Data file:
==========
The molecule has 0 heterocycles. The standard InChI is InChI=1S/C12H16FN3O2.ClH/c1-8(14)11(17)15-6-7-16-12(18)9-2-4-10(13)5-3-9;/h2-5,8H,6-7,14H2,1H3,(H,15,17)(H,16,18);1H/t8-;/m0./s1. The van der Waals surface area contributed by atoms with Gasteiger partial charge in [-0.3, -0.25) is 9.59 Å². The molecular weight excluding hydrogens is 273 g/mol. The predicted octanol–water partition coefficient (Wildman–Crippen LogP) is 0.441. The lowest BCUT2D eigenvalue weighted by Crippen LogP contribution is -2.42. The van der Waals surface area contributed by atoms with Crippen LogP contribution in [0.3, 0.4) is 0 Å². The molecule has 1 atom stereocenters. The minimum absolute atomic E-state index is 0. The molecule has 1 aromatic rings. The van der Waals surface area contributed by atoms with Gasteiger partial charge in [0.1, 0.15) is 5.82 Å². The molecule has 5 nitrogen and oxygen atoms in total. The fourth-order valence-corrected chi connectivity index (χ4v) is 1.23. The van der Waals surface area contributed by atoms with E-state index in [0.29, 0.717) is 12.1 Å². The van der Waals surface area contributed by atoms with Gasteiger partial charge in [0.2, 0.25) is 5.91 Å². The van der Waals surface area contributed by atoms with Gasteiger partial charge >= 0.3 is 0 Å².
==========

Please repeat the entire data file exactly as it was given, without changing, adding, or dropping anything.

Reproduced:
The molecule has 0 heterocycles. The standard InChI is InChI=1S/C12H16FN3O2.ClH/c1-8(14)11(17)15-6-7-16-12(18)9-2-4-10(13)5-3-9;/h2-5,8H,6-7,14H2,1H3,(H,15,17)(H,16,18);1H/t8-;/m0./s1. The van der Waals surface area contributed by atoms with Gasteiger partial charge in [-0.3, -0.25) is 9.59 Å². The molecular weight excluding hydrogens is 273 g/mol. The predicted octanol–water partition coefficient (Wildman–Crippen LogP) is 0.441. The lowest BCUT2D eigenvalue weighted by Crippen LogP contribution is -2.42. The van der Waals surface area contributed by atoms with Crippen LogP contribution in [0.3, 0.4) is 0 Å². The molecule has 1 atom stereocenters. The minimum absolute atomic E-state index is 0. The molecule has 1 aromatic rings. The van der Waals surface area contributed by atoms with Gasteiger partial charge in [0.1, 0.15) is 5.82 Å². The molecule has 5 nitrogen and oxygen atoms in total. The fourth-order valence-corrected chi connectivity index (χ4v) is 1.23. The van der Waals surface area contributed by atoms with E-state index in [0.29, 0.717) is 12.1 Å². The van der Waals surface area contributed by atoms with Gasteiger partial charge in [0.2, 0.25) is 5.91 Å². The van der Waals surface area contributed by atoms with Gasteiger partial charge >= 0.3 is 0 Å².